The Jon Spencer Blues Explosion
Jon Spencer is a thoroughly postmodern musician. His earlier band, Pussy Galore, infamously deconstructed The Rolling Stones Exile on Main St., and The Jon Spencer Blues Explosion (JSBX) continues the postmodern tradition of borrowing promiscuously and irreverently from the past.
The JSBX has sometimes been criticised for the way in which they use blues music (surely the fictitious "Blues Hammer" in Ghost World is partly a parody of the JSBX?), but is their relation to blues really one of parody and exploitation?
In Postmodernism and Consumer Society, Frederic Jameson distinguishes between parody and pastiche:
Pastiche is, like parody, the imitation of a peculiar or unique style, the wearing of a stylistic mask, speech in a dead language: but it is a neutral practice of such mimicry, without parody's ulterior motive, without the satirical impulse, without laughter, without that still latent feeling that there exists something normal compared to which what is being imitated is rather comic. (1988:16)
The way in which JSBX uses blues music is actually quite genuine and seems to better fit the notion of pastiche. Even when lapsing into full Elvis impersonation (which he does less of these days), Spencer is too serious about his performance and his art to be properly considered parody.
Instead, what the JSBX does is ask what rock 'n' roll would sound like if it jumped straight from blues to punk, avoiding everything in between. In this sense, the JSBX is a much more coherent project than any of the many garage bands that gained popularity around the turn of the millennium. The question, and the JSBX's answer, is very much in keeping with Jameson's somewhat depressing thoughts about postmodern art. Jameson writes:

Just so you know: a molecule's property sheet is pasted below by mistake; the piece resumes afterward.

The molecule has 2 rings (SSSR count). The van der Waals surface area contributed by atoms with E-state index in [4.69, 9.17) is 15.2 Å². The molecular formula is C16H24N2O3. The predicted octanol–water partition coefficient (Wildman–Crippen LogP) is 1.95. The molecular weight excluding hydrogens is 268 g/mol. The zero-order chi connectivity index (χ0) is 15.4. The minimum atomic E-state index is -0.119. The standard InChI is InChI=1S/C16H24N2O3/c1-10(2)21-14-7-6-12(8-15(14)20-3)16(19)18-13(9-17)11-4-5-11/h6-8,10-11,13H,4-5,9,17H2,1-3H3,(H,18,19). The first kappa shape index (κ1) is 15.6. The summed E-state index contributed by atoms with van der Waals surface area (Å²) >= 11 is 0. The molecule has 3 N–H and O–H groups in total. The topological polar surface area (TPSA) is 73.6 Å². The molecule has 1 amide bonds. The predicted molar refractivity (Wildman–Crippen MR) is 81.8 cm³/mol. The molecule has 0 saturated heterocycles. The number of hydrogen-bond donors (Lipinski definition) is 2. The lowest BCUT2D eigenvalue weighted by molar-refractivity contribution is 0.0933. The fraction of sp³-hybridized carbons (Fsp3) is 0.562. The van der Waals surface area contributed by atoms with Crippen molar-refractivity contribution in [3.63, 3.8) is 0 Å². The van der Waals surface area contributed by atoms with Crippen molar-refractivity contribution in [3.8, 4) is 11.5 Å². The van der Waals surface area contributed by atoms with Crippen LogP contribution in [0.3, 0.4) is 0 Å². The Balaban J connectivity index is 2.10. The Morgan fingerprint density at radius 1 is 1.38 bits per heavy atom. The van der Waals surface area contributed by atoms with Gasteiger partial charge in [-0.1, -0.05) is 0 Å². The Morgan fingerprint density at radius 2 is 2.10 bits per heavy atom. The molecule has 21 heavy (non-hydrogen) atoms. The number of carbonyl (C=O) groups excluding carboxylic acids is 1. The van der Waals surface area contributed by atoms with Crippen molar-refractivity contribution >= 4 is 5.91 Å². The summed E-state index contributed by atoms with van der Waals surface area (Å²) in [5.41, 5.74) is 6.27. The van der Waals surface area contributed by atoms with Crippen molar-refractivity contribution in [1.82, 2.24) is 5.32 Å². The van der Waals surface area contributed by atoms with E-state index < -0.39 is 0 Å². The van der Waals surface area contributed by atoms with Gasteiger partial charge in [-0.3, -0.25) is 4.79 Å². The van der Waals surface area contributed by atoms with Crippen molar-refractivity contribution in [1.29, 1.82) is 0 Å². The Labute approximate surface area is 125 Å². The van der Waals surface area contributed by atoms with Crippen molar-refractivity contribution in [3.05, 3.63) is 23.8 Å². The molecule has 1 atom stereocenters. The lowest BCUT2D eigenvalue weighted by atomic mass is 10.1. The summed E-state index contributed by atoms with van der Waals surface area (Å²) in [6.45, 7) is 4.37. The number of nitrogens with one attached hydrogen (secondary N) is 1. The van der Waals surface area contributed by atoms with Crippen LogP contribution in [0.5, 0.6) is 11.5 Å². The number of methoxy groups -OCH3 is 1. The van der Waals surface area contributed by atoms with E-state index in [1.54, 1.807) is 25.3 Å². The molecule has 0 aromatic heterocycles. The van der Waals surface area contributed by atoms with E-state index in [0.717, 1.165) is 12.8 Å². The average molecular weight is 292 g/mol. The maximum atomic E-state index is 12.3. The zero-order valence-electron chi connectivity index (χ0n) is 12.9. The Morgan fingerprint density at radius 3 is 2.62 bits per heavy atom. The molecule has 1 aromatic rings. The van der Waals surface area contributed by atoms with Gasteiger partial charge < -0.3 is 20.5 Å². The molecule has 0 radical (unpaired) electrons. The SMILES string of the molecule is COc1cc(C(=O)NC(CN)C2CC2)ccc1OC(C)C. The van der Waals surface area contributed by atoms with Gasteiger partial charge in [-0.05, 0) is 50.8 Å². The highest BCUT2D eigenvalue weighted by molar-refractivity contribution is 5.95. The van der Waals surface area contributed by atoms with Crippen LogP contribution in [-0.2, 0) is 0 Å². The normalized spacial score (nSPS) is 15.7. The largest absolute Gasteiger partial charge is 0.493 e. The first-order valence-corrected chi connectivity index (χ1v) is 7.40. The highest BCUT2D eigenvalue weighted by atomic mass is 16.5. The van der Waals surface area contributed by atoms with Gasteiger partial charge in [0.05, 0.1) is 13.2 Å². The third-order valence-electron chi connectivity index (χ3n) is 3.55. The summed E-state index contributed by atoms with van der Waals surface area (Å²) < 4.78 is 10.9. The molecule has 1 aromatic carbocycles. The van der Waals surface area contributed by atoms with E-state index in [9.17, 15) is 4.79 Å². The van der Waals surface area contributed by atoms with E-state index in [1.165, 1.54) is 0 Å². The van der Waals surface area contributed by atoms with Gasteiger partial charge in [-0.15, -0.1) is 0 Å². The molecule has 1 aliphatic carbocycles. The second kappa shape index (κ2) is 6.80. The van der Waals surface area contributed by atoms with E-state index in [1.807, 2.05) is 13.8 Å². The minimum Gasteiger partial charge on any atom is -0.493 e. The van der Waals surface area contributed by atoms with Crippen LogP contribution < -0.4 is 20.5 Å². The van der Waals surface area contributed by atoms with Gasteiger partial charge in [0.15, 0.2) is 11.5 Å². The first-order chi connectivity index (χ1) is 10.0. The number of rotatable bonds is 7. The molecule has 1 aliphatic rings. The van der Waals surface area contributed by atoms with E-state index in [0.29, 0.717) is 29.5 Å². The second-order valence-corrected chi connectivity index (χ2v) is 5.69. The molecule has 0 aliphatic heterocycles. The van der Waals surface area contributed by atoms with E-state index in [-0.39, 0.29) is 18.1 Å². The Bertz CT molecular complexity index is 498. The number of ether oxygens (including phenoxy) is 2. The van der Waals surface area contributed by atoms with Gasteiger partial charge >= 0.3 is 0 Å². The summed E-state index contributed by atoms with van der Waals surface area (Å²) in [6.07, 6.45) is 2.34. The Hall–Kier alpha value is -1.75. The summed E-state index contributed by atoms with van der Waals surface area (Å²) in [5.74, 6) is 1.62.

...contemporary or postmodernist art is going to be about art itself in a new kind of way; even more, it means that one of its essential messages will involve the necessary failure of art and the aesthetic, the failure of the new, the imprisonment in the past. (1988:18)
By removing the styles that appeared chronologically between blues and punk, Spencer opens up a space to do something new. However, this space remains limited; it is bookended and ultimately remains imprisoned by the past.
Audiences too are prisoners of the past, evidenced by the fact that the greatest response was to two songs off Now I Got Worry, an album that is almost old enough to vote. And yet, in a way the new JSBX songs sounds more like old JSBX than ever, further locking us into the cycles of repetition that are almost definitional of the postmodern.
The Jon Spencer Blues Explosion played the Electric Ballroom in Camden on December 3rd, 2012. Blues Explosion!